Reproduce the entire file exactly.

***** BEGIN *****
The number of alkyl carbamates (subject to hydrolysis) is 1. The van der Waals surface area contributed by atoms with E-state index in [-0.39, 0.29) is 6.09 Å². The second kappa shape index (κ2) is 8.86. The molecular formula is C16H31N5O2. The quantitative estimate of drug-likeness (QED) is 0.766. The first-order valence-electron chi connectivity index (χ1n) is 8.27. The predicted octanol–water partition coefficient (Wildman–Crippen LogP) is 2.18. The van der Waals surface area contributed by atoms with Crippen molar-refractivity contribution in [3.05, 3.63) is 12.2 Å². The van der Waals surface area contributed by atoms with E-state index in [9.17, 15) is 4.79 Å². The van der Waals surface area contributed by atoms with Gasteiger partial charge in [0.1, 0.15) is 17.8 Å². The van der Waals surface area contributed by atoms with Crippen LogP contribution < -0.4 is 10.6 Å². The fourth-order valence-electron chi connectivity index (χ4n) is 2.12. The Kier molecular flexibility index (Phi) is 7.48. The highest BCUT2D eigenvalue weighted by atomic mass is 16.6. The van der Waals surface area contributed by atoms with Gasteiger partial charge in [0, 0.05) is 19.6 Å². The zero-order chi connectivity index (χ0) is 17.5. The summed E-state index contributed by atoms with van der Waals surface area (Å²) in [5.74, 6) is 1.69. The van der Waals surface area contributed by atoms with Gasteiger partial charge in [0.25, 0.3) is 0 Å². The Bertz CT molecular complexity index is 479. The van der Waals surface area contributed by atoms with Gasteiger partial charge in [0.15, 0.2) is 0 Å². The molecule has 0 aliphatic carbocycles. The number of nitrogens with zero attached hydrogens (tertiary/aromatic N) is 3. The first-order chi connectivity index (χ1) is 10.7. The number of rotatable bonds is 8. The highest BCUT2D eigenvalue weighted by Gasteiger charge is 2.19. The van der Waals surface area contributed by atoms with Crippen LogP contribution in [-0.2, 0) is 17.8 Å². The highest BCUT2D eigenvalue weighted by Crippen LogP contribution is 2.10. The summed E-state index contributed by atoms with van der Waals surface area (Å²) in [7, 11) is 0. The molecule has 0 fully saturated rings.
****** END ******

The number of alkyl carbamates (subject to hydrolysis) is 1. The van der Waals surface area contributed by atoms with E-state index in [-0.39, 0.29) is 6.09 Å². The second kappa shape index (κ2) is 8.86. The molecular formula is C16H31N5O2. The quantitative estimate of drug-likeness (QED) is 0.766. The first-order valence-electron chi connectivity index (χ1n) is 8.27. The predicted octanol–water partition coefficient (Wildman–Crippen LogP) is 2.18. The van der Waals surface area contributed by atoms with Crippen molar-refractivity contribution in [3.05, 3.63) is 12.2 Å². The van der Waals surface area contributed by atoms with E-state index in [9.17, 15) is 4.79 Å². The van der Waals surface area contributed by atoms with Gasteiger partial charge in [0.1, 0.15) is 17.8 Å². The van der Waals surface area contributed by atoms with Crippen LogP contribution < -0.4 is 10.6 Å². The fourth-order valence-electron chi connectivity index (χ4n) is 2.12. The Kier molecular flexibility index (Phi) is 7.48. The highest BCUT2D eigenvalue weighted by atomic mass is 16.6. The van der Waals surface area contributed by atoms with Gasteiger partial charge in [0, 0.05) is 19.6 Å². The zero-order chi connectivity index (χ0) is 17.5. The summed E-state index contributed by atoms with van der Waals surface area (Å²) in [5.74, 6) is 1.69. The van der Waals surface area contributed by atoms with Gasteiger partial charge in [0.25, 0.3) is 0 Å². The Bertz CT molecular complexity index is 479. The van der Waals surface area contributed by atoms with Gasteiger partial charge in [0.15, 0.2) is 0 Å². The molecule has 0 aliphatic carbocycles. The number of nitrogens with zero attached hydrogens (tertiary/aromatic N) is 3. The first-order chi connectivity index (χ1) is 10.7. The number of rotatable bonds is 8. The highest BCUT2D eigenvalue weighted by Gasteiger charge is 2.19. The van der Waals surface area contributed by atoms with Crippen LogP contribution in [-0.2, 0) is 17.8 Å². The highest BCUT2D eigenvalue weighted by Crippen LogP contribution is 2.10. The summed E-state index contributed by atoms with van der Waals surface area (Å²) in [7, 11) is 0. The molecule has 0 fully saturated rings.